Fairfax’s Richard Meadows asked me a few questions about living wages and minimum wages. Some of them made it into his excellent story, here. I agree with everything Matt Nolan said there too.
[Update: Nolan’s extended comments are here. And I’m really pleased to see that Richard’s linked the more extensive commentary from both of us.]
Here are the bits of mine for which he didn’t have room, for those who are interested.
To what extent do childless people subsidise families under the current model?
The tax and benefit system strongly benefits lower-to-middle income individuals with children, with the cost most heavily borne by higher income individuals both with and without children, but also by poorer people without children. In addition, a substantial part of the government’s non-transfer expenditures go towards the health and education of children and young adults, with the burden falling the same way.
Is the subsidisation of families considered a “good” thing for the economy as a whole?
Some subsidisation of lower income families has public good aspects. Ensuring that families have the resources to make at least some investment in their children’s health and education helps reduce the chances that those children will themselves be in poverty later in life. But much of the current Working-for-Families scheme is a straight transfer to middle-income families with children. Chicago economist Aaron Director lent his name to one of the iron laws of transfer policy: Director’s Law holds that transfer programmes mostly work to the benefit of the middle class. Education, 20-hours-free-ECE, WFF, zero-interest student loans: Director would say these are the sorts of policies we should expect where the middle-income median voter has children.
I would question the premise of your question though. If we think that it’s good to give money to low-to-middle-income working people with kids, then WFF is good. If we think that others would benefit more, then it isn’t. I can’t tell you whether it’s better to take money away from childless people, both rich and poor, to give to low-to-middle income people with kids. Economists can tell you a bit about the tradeoffs involved and the likely effects of the policy on different groups of people – both intended and unintended. But once we’ve taken proper account of these tradeoffs, then we start moving into value judgments to decide whether the policy’s worthwhile.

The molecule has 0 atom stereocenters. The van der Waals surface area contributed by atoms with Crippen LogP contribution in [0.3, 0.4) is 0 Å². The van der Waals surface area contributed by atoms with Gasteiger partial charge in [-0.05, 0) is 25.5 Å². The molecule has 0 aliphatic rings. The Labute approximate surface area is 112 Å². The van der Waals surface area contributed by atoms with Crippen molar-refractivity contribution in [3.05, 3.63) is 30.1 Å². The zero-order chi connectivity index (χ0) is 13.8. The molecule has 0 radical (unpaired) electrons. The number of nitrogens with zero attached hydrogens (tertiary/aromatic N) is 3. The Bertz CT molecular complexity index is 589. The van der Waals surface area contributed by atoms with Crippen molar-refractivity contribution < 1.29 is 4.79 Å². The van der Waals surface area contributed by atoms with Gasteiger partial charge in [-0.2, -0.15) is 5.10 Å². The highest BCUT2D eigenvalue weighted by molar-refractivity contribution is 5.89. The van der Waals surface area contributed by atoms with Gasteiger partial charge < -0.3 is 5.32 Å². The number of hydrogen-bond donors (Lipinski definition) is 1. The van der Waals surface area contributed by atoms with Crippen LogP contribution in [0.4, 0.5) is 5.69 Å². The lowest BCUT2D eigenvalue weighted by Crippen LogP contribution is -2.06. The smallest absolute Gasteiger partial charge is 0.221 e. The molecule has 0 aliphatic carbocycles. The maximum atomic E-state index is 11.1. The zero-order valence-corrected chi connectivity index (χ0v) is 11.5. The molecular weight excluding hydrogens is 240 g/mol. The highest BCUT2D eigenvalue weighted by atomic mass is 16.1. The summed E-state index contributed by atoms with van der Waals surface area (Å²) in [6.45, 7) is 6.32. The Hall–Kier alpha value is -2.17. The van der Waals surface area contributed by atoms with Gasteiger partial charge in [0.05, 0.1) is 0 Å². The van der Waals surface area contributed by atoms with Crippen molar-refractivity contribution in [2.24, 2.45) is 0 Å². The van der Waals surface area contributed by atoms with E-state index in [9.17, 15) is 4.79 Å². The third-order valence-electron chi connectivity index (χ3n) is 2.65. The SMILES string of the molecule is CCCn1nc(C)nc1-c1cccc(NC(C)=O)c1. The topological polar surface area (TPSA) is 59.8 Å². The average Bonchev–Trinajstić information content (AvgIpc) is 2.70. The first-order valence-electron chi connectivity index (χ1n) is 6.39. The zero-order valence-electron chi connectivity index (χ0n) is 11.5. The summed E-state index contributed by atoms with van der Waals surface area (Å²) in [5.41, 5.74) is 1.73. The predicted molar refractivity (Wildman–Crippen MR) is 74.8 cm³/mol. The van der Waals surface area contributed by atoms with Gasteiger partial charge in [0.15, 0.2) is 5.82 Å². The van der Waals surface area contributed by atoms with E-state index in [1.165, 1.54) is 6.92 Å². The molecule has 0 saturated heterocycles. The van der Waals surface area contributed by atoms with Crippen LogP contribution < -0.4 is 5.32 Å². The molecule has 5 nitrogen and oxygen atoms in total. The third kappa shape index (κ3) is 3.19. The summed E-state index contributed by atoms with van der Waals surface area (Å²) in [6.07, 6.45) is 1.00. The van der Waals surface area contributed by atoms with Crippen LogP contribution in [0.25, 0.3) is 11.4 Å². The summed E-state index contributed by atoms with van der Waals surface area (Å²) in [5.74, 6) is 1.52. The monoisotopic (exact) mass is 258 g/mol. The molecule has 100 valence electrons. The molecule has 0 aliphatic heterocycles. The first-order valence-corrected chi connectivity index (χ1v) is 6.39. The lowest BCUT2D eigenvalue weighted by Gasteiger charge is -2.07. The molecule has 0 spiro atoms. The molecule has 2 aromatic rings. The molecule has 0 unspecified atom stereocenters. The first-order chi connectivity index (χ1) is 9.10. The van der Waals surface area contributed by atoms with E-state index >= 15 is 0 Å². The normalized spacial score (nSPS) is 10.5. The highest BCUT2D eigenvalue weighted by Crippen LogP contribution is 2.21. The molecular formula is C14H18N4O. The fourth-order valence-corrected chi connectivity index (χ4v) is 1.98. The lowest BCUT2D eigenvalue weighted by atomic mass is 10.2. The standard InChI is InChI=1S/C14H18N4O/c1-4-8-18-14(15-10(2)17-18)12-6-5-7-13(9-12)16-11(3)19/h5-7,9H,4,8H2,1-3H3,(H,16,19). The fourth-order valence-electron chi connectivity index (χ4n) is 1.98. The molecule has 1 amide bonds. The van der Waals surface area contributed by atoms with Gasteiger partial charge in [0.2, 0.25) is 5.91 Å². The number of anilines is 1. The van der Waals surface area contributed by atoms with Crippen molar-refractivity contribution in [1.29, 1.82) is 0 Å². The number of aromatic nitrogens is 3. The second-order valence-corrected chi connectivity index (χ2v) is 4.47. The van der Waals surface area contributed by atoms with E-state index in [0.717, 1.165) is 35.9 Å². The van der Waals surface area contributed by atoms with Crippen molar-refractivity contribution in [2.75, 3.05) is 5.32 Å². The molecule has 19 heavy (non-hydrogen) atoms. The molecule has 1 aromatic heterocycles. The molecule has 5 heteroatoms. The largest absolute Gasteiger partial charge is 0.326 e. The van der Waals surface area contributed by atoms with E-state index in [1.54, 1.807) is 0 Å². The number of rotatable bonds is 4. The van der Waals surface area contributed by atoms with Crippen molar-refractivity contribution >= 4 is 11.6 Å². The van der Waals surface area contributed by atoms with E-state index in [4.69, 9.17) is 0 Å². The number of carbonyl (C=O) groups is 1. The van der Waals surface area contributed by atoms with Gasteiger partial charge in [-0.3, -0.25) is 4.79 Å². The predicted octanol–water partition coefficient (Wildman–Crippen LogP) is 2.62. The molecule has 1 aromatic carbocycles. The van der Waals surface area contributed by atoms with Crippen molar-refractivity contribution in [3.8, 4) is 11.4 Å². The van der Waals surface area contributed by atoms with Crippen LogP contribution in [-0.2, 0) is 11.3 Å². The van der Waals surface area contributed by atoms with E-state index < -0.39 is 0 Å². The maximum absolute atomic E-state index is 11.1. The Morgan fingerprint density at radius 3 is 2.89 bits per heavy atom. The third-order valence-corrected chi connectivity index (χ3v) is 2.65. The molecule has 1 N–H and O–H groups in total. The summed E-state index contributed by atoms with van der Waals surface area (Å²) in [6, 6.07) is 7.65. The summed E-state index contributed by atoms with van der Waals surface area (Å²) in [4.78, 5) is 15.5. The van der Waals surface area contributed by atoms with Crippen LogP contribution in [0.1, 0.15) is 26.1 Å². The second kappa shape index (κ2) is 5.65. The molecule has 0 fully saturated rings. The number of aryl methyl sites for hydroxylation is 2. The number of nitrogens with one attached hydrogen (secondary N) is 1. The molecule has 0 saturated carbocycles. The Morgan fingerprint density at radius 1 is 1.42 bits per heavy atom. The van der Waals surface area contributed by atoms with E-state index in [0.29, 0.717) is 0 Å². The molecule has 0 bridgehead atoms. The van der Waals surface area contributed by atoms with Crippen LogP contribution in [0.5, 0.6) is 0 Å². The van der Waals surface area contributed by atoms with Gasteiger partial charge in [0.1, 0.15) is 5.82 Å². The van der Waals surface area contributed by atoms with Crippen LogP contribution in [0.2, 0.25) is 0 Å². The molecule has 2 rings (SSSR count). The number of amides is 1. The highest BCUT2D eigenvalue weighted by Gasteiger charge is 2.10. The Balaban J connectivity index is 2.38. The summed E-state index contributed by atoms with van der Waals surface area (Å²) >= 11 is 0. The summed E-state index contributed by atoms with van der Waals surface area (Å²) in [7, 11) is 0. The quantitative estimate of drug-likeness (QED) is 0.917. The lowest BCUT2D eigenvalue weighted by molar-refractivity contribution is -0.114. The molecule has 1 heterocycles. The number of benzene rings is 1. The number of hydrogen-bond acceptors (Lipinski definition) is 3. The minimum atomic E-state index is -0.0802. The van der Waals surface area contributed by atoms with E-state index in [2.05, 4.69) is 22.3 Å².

Are there any unintended consequences or distortions caused by the status quo?
Poverty campaigners often criticise WFF for not doing enough for non-working families. I think they miss the point of WFF: it’s intended as a family wage supplement for lower income working families. The distortion then isn’t in that WFF helps encourage the lowest-income families, typically single mothers, to re-enter the workforce: that’s the intended consequence.
The high effective marginal tax rates on middle income families under Working-for-Families strongly penalises second earners, often women, deciding to re-enter the workforce when the children get a bit older. For some, this then can become a trap: over reasonable income ranges, the combination of income taxes and Working-for-Families clawback rates mean that they don’t get to keep much from an extra hour’s work. Higher income families don’t get the WFF transfers, but also don’t face the distortions caused by these high effective marginal tax rates. This could be an unintended consequence of WFF. We should note, though, that while there appeared to be a reduction in female labour force participation rates shortly after the introduction of WFF, as best I know, there has not been a study looking at micro data that can tease out whether this was a causal relationship.
Let’s imagine replacing WFF with an $18.40 minimum wage. What impact might raising the minimum wage to $18.40 have on unemployment?
An $18.40 minimum wage would be extraordinarily destructive. While the family envisioned in your scenario is the kind of family that Living Wage campaigners have used in setting their models, a substantial proportion of those earning below $18.40 are second-earners in higher-earning families or young adults starting out in the labour market. If the goal of the policy is to improve the lot of lower-income working families, this is better done through schemes like WFF than through across-the-board measures like minimum wages. While WFF may have some effect on employment rates by discouraging second-earners from working, and through the higher tax rates required to fund the transfer system, it can encourage some lower income workers into the labour market by making work more attractive than benefits. An $18.40 minimum wage would cause substantial unemployment among some of our most vulnerable cohorts. And while those who did not lose their jobs would be better off, the poor are often the consumers of the goods and services produced by the working poor, and some of the cost of the higher wage rates would be passed along to those customers.